Staley, Brennon               206-684-4625

It was a large and vocal event for the City, taking comments on the 2 new proposals: An EIS for zoning changes, and public comments on new ADU’s.

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TreePAC Endorsements for the Nov. 7, 2017 General Election Ballot

TreePAC endorses candidates
for 2017 General Election

POSITION         Link to Candidate Websites

Seattle Mayor – Jenny Durkan and Cary Moon

Seattle City Attorney – Pete Holmes

Seattle City Council Position #8 – Jon Grant

Seattle City Council Position #8 – Teresa Mosqueda

Seattle City Council Position #9- Pat Marakami

Seattle Port Commission Position #1 – John Creighton

Seattle Port Commission Position Position #3 – Stephanie Bowman

Seattle Port Commission Position #4 – Peter Steinbrueck



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Seattle Mayor Tim Burgess Signs Executive Order to Increase Tree Protection

From This Week in the Mayor’s Office – Oct 13, 2017

 Protecting Seattle’s Tree Canopy

Mayor Burgess signed an Executive Order focused on strengthening Seattle’s protections for trees on private property today. The order directs the Seattle Department of Construction and Inspections to better implement existing tree regulations through:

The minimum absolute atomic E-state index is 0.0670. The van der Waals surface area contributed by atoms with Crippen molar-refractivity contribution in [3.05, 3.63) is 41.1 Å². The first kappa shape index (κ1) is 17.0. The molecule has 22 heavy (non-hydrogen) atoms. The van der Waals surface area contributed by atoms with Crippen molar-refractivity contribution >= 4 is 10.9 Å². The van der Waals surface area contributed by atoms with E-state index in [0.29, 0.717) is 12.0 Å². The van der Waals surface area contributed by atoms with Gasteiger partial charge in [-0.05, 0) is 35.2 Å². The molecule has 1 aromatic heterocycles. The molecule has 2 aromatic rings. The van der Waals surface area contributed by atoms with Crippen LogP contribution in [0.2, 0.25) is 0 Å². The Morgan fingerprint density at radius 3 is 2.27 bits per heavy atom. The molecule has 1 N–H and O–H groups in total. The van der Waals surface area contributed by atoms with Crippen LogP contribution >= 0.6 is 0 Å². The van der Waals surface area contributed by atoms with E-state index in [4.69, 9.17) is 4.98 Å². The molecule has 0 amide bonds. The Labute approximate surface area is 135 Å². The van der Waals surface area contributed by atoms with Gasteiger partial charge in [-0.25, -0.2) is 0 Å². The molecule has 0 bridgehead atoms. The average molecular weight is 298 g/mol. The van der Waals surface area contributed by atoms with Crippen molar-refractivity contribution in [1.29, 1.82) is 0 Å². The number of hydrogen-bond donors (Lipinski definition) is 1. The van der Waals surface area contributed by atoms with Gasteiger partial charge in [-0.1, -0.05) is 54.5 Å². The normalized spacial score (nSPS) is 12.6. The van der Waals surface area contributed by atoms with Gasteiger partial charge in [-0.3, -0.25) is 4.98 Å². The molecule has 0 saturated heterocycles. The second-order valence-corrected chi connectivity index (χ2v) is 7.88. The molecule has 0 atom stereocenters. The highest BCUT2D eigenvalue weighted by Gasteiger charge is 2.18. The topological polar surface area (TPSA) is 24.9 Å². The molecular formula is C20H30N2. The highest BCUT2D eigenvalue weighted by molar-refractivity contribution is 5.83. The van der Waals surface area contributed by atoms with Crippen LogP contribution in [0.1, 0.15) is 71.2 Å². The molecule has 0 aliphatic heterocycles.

• Strengthening the existing regulations through new and updated Director’s Rules;

• Increasing penalties for illegal tree cutting; and

• Developing a fee-in-lieu program to mitigate tree loss

Further, the order asks City staff to explore how Mandatory Housing Affordability (MHA) policies could support Seattle’s urban forestry goals.

“Seattle’s tree canopy is a treasure that provides critical health and economic benefits to our city,” said Mayor Burgess. “It must be protected, nurtured, and expanded. As we grow as a city, we must also grow our commitment to be good stewards of our urban forest.”


TreePAC recommendation – Thank Mayor Burgess for his action and urge the Seattle City Council to strengthen this effort by updating the interim Tree Ordinance passed in 2009  which is still awaiting action by the City Council. They need to hear from concerned citizens.  

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Candidate Forum on Trees for Nov 2017 Election

TreePAC Joins with other environmental groups and community councils to co-sponsor a candidate forum for the November 2017 Election!

TUESDAY, OCT. 3, 2017 – 7 P.M. TO 9:30 P.M.

This forum, sponsored by the Eastlake Community Council, Friends of Seattle’s Urban Forest, Plant Amnesty, Portage Bay/Roanoke Park Community Council, Seattle Audubon, Seattle Greenspaces Coalition, Seattle Nature Alliance, Thornton Creek Alliance and TreePAC

The Forum focuses on the four Seattle citywide offices and Seattle Port Commissioner races.

7:00  Introductions and announcements

7:05  Candidates for Port of Seattle Commission

7:35 Candidates for Seattle Mayor  —   Cary Moon vs. Jenny Durkan

7:55 Candidates for position #9  —  M. Lorena González  vs. Pat Murakami

8:10  Candidates for Seattle City Attorney  — Pete Holmes vs. Scott Lindsay

8:40  Seattle City Council position #8 – Jon Grant vs. Teresa Mosqueda